Lemon velvet pudding

Monday morning, 10:00AM. As per usual, today's protagonist, Merv, got some coffee and settled in for his usual Monday morning routine of checking Facebook and trying to drag his brain into some semblance of gear. As he waited, the least interesting conversation ever floated to his ears from the hallway:

"It's like, yak butter, I guess? I put it in my coffee, it's supposed to do wonders."

"No way, man, I can't do dairy."

"Yeah, but it's not dairy, it's yak."

"Like, yak meat?"

"No, like, butter from yak milk."

"Then I can't have it. I'm allergic to dairy."

Merv was so stunned by the inanity of the conversation that his groggy brain didn't clue in on the obvious sign. Of course, the non-dairy drinker would be Sergey. Normally, Merv would have avoided the man this early on a Monday. He had a way of coming up with the weirdest, most bizzare problems when he debugged code, and he always ran straight to Merv to untangle them.

"Merv!" Sergey appeared, leaned into his cube. "Just the guy I was looking for. Do you have a minute?"

Begrudgingly, Merv conceded that he did, in fact, have a minute. And so, a few moments later, he found himself standing behind Sergey's chair, trying to remember what exactly this product did while Sergey explained.

"See, this data here, watch carefully while I run it—there it is. See that? It changed. I don't know why or when, but something's overwriting the data I put there. So I figured it must be here, but look, there's no assignment in this method, or this one."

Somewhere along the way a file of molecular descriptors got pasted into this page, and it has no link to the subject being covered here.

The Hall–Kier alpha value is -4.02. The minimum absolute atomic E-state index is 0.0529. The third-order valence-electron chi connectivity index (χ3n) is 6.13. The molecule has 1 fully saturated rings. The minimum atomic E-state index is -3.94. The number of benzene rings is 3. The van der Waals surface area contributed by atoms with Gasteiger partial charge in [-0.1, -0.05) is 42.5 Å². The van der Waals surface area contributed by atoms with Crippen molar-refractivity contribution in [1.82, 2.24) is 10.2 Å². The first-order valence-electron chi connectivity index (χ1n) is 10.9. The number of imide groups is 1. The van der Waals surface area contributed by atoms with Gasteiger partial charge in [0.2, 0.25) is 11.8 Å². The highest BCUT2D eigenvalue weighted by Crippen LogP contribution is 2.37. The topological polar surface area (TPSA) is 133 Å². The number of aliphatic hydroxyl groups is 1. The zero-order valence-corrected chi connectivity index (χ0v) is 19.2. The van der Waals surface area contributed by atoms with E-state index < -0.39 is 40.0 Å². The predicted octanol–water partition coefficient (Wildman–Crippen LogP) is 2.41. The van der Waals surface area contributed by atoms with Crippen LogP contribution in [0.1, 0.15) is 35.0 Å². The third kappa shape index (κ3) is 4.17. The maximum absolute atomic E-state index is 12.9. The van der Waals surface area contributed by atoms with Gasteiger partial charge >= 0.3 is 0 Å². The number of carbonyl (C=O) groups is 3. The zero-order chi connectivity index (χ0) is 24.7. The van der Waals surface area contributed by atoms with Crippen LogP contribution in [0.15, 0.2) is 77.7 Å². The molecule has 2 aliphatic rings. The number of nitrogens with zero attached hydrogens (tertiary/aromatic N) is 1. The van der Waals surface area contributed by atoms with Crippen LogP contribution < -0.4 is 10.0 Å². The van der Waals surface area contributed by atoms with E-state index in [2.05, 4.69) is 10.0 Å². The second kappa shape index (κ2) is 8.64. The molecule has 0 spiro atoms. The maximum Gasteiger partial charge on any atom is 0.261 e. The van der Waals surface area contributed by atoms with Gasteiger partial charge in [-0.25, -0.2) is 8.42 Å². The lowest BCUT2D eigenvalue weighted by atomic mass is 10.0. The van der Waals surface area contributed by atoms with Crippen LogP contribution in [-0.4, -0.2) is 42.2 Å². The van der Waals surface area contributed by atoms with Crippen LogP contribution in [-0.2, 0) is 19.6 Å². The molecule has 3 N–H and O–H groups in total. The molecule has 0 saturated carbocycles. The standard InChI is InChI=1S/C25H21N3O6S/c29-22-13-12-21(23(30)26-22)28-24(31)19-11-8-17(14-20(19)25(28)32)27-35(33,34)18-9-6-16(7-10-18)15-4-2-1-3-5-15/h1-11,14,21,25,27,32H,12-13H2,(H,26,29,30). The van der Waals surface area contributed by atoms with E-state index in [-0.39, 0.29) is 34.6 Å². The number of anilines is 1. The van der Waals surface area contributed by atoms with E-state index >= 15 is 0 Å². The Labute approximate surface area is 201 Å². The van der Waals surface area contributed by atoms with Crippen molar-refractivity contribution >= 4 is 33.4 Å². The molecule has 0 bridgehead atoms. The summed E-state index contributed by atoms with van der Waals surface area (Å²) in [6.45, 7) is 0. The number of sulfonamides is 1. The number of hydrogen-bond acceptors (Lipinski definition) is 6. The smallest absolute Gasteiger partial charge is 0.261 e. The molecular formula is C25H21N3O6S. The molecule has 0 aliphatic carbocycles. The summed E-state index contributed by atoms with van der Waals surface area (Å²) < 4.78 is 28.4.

"Can't you just debug through it?" asked a sleepy Merv.

"That's the weird part: it doesn't do it if I build in debug mode."

Merv frowned. "Run that by me again?"

So Sergey did. Of course, it was silly to step through a release build. There were no debugging symbols, so it was hard to tell what was going on. Merv showed him how to enable debugging symbols in a release build, but the compiler's optimizations made it hard to step through something like this. The more they dug, the weirder the behavior seemed, and the saltier the language got around the monitor.

Could it be an optimization bug in the compiler? Maybe memory values weren't being set correctly in the release build? Was it a race condition where the debugger was changing the timing? Nothing seemed right. Finally, as Merv's brain shifted into high gear, he looked over the exact lines the change was being made in.

"Here, the copy is made. I can see the value. But as we step through the next few lines, it changes, without being touched."

The code was just a simple assignment using a basic equals sign. Feeling a headache coming on, Merv tapped the equals on screen. "What exactly does that copy assignment operator do, for this class?"

They went digging. What they found was beyond the pale: macro magic changed how the function worked depending on how it was compiled. In debug mode, it was a deep copy. In release mode, it was a shallow copy; the returned object was little more than a pointer to the old one. So in release mode, changing the original (off in another thread) also changed the copy, while in debug mode, they were separate objects with their own lifetimes.

"I need more coffee," Merv muttered.

"Me too, buddy," replied Sergey.

Neither of them budged.

"Who wrote this?" demanded Merv.

The commit logs revealed the name: Patrice, who had once committed a 3000 line monstrosity all in one commit that Merv had had to rewrite from scratch. That had taken him four mugs of coffee to get through. Faced with the prospect of digging through the whole codebase to every assignment and guess if they wanted a deep or shallow copy, Merv knew the right answer: he'd have to put in a catering order with the local coffeehouse. He'd break the machine before he was done.

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